Beautiful Bootstrap

A while back we made an application using Google’s AngularJS framework. The framework recommended using ’Twitter Bootstrap‘ to build the application HTML and provide styling – something which I’ve never heard before. So “great” I thought – “not only do I need to learn Angular, I’ve now got to get to grips with this Bootstrap thing”. I’m also a bit of a CSS enthusiast, so was cautious of such a framework that essentially abstracted me from it, but I’m happy to admit my caution was unfounded…


What is Bootstrap?

At its core, Bootstrap is a set of (LESS) CSS3 libraries (or for more advanced stuff also JavaScript libraries) that style your HTML. That is, providing it has Bootstraps classes, id’s and expected structure. It gives sites a particular Bootstrappy look which you’ve probably seen before, e.g. the black navigation bar at the top, and those Twitter like buttons.

The result of using Bootstrap is a very clean, current looking blank canvas on which you can apply your own styling/branding. Bootstrap discourage you from just implementing their default styles and leaving it there. After all, the web would be a very boring place if everyone did this.


Why bother?

There’s a few reasons why you’d want to start building a site or application with Bootstrap rather than from scratch.



The major benefit of using Bootstrap is that unless you’re a CSS Rain Man, you’ll almost certainly be able to get to grips with Bootstrap and implement a site using it far quicker than you could write a decent looking site from scratch. There aren’t any major barriers to entry with Bootstrap, other than needing to know basic Bootstraps prefered HTML structure and CSS classes – but that’s all well documented  on their site.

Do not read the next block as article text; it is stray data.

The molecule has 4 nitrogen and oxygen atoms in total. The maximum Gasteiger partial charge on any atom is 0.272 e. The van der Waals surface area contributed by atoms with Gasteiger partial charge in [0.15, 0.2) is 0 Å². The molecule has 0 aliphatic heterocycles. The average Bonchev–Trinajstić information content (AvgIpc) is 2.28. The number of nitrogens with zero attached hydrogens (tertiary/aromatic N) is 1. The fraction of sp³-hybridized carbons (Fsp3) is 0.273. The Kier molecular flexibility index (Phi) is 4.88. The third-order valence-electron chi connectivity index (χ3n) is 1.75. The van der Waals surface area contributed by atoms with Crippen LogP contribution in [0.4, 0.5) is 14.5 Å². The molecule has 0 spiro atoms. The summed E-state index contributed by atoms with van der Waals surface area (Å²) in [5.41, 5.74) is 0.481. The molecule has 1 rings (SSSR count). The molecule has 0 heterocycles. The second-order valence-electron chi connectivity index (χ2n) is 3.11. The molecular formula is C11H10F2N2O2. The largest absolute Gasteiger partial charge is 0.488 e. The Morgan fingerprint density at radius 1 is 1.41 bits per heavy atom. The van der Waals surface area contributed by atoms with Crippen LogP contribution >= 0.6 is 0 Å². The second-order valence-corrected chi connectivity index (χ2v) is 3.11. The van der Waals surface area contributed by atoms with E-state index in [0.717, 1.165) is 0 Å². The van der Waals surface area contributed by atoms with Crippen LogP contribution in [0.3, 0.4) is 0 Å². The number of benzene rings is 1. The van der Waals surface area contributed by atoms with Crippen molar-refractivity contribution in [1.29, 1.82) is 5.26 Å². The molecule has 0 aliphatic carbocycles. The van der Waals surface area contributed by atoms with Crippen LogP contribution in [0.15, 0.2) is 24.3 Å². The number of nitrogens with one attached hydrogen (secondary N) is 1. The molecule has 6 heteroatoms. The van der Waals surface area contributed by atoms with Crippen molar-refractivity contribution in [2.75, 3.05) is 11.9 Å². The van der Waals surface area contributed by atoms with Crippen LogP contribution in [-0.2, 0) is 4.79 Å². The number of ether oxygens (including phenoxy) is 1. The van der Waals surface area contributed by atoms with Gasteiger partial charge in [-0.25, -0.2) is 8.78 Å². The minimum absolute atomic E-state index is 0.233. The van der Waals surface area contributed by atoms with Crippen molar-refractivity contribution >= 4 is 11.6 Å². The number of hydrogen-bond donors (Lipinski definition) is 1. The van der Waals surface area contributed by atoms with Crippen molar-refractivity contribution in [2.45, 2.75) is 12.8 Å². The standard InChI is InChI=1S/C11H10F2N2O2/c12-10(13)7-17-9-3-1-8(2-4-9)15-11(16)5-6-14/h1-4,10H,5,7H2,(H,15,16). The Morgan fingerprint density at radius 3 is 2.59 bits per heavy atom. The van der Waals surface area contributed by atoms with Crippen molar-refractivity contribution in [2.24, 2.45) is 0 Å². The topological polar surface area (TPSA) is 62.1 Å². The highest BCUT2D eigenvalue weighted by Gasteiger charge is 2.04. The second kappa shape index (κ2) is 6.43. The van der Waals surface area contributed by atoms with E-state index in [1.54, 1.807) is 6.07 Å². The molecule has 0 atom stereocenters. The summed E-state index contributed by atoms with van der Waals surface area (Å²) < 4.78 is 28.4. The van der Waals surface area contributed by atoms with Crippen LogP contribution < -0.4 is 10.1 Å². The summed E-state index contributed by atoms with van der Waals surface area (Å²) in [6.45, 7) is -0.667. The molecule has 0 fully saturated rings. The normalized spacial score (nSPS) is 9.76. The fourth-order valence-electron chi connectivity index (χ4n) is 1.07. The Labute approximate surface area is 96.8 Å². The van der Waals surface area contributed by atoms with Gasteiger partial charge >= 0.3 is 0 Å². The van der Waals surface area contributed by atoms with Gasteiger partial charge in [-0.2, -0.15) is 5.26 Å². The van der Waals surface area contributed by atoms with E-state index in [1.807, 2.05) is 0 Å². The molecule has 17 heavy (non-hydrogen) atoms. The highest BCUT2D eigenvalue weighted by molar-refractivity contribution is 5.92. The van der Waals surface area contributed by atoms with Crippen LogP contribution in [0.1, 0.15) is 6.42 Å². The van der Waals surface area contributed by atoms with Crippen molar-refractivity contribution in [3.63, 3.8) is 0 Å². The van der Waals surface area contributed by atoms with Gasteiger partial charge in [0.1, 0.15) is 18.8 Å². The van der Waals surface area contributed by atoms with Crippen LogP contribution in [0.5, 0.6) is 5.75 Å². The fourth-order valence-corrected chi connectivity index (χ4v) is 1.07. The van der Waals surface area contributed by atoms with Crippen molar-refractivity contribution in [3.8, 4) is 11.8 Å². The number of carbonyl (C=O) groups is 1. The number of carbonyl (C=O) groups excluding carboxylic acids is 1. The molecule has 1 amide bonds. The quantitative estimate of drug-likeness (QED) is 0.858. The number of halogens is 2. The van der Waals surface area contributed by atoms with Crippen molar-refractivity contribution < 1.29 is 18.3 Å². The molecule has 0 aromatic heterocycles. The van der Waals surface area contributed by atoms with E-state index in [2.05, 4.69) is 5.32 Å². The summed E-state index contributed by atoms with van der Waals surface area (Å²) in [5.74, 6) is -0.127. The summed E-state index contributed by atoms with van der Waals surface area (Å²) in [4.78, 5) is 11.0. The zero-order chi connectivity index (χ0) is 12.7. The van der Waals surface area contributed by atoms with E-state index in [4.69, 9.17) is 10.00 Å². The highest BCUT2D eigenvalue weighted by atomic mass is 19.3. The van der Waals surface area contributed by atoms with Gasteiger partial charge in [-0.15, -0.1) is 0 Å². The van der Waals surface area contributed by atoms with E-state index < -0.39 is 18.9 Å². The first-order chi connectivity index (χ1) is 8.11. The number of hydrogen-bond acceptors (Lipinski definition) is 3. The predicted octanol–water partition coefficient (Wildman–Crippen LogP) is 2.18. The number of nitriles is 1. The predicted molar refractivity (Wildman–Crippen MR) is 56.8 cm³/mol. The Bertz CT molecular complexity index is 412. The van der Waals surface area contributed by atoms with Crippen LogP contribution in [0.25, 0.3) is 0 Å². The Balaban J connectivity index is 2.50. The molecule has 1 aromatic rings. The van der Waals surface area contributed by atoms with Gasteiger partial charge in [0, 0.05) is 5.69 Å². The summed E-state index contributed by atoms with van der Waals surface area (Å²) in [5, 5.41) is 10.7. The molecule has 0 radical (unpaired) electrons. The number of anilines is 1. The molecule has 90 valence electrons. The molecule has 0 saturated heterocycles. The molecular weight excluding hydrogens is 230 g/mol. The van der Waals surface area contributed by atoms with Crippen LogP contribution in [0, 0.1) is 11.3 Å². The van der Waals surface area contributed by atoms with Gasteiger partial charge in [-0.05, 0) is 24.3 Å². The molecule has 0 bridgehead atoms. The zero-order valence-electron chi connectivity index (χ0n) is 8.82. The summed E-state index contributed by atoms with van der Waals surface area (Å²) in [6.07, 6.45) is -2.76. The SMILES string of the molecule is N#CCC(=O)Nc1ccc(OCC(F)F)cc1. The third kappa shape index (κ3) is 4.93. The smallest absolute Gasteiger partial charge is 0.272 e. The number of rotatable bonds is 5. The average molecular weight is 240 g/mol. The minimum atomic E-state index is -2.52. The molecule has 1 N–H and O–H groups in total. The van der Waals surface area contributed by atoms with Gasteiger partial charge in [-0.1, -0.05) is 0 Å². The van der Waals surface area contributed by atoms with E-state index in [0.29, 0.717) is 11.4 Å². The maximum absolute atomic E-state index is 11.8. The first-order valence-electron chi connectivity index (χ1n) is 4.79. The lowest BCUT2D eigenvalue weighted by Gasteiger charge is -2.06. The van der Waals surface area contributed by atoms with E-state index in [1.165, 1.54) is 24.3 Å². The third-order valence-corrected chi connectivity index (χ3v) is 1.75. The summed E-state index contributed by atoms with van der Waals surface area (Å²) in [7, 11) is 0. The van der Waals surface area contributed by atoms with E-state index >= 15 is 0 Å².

Building for Mobile

Building sites for mobile and tablet is now more important than ever. Bootstrap caters for this, and everything nauturally scales very gracefully when on smaller screens (especially when using Bootstraps fluid grid system).

What’s more Bootstrap’s ‘Responsive’ library provides facilities for presenting screen-size dependent content by assigning particular CSS classes to your markup. For example, anything with a class of ‘visible-phone’ will display for widths of 767 pixels or lower, or classes of ‘hidden-phone’ will hide it. Obviously if you’re delivering a lot of content which you end up hiding on phones, you should probably be writing a dedicated mobile site.


Cross Browser Support

If you’ve ever had to build for IE6-9, FireFox 2+ and Safari, you’ll know how long it takes. Bootstrap *mostly* takes care of cross browser issues for you, although if you do have to be careful if straying away from its core classes.



If you’re struggling to come up with your own Bootstrap theme, there’s plenty out there. Because all Bootstrap sites follow a certain structure, there’s sites that provide third-party themes that sit on top of the basic Bootstrap skin. Furthermore, if you’ve developed a suite of apps or related sites in Bootstrap, it should be quite trivial to develop a consistent theme for them all.

These sites provide themes (some for a price):




While on the subject, I also found this great site for creating your own Bootstrap buttons: http://charliepark.org/bootstrap_buttons/



In addition to CSS styling, Bootstrap also provides you with ready to go JavaScript controls such as Modals (i.e. lightboxes), Dropdown Menus, Tabs, Tooltips, Toolbars, and Carousels etc.


 Some Examples

Here’s a few sites which use bootstrap in different ways:


In Conclusion

Use Bootstrap, you know it makes sense.

About Darren Johnson

Darren is a consultant at ECS and, in addition to his great development work, he’s our UI enthusiast.

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